The final contention of respondent is that the "amount of tips in any given case is far from constant and is so speculative in character, that it does not lend itself to the method of determining the average weekly wage as set forth in the statute." It is true that the amount received in tips cannot be determined in advance and to that extent they are uncertain and speculative, but at the end of the working time, whatever that period may be, the hourly rate of the tips for the service rendered can be readily determined. The case of a pieceworker in a factory is quite comparable to that of a person who is engaged in an employment where tips are customarily received. The pieceworker increases his earnings by his speed and dexterity, while the earnings of a person in the other class of employments just mentioned are usually augmented, through the medium of tips, in proportion to the personality, attention and competency of the individual in rendering the required service.

There is a stronger reason that militates against respondent's contention. In the kind of employment just above mentioned the employer is under no compulsion to permit an employee to receive and keep tips as part of wages. If, in order to reduce the amount reasonably expected to be paid by him directly for the requested service, he substantially reduces such amount for his own advantage and thus knowingly leaves the employee to make up the balance through tips, however variable or uncertain they may be, his complaint on the ground under discussion is without merit, *835 since the resulting situation is one of his own making.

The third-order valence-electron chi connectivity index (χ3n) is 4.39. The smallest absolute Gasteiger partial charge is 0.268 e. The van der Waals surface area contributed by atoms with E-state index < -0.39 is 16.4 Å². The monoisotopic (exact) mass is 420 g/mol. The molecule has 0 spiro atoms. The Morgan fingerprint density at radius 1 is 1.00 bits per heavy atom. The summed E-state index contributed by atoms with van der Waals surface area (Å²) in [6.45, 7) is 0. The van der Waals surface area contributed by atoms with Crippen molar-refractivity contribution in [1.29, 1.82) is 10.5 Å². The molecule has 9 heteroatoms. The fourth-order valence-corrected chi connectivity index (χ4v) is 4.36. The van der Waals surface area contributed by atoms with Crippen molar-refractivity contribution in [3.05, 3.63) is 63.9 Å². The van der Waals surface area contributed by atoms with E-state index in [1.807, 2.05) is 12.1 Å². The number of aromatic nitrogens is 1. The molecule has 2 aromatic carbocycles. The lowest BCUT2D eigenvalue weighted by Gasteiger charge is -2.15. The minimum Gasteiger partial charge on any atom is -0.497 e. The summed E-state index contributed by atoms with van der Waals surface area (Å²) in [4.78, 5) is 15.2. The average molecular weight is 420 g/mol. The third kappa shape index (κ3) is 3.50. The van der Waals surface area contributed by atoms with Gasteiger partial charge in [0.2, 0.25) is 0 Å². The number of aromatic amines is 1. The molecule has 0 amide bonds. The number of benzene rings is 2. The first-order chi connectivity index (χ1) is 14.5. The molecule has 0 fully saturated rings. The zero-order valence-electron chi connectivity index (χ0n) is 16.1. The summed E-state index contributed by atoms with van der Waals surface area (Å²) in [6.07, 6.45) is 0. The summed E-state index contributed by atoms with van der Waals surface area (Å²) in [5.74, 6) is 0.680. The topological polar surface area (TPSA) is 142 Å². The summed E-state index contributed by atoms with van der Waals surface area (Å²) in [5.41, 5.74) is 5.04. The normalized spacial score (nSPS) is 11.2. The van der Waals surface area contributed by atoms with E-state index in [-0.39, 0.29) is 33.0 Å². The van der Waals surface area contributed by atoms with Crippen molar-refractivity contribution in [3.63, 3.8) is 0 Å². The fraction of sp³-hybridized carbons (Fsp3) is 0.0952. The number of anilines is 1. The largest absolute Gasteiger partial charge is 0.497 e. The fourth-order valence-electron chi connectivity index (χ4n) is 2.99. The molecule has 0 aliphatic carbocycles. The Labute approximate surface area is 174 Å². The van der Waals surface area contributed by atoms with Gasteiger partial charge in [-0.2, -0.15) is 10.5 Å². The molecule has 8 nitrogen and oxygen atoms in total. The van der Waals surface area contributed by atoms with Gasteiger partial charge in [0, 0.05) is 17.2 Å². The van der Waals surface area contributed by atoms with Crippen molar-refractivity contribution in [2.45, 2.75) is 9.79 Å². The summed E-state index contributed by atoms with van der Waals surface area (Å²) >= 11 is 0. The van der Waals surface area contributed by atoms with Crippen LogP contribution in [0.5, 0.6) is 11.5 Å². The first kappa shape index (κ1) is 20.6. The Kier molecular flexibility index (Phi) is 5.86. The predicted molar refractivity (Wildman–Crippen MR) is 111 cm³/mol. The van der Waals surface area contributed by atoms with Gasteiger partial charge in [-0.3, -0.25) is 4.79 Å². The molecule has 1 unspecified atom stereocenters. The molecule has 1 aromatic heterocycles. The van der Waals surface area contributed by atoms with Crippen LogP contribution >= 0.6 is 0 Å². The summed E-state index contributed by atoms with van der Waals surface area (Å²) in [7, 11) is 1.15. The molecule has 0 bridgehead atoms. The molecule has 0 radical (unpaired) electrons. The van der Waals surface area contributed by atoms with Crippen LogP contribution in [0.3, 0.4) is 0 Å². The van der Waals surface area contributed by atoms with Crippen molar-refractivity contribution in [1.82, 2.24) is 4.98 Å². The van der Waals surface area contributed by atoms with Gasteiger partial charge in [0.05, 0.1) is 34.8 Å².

For the reasons stated, the trial justice was in error in refusing to prorate the petitioner's tips in the same manner as the wages paid directly by the employer.

The petitioner's appeal is sustained, the decree appealed from is reversed and the cause is remanded to the superior court for the entry of a new decree in accordance with this opinion.

O'CONNELL, J., not participating.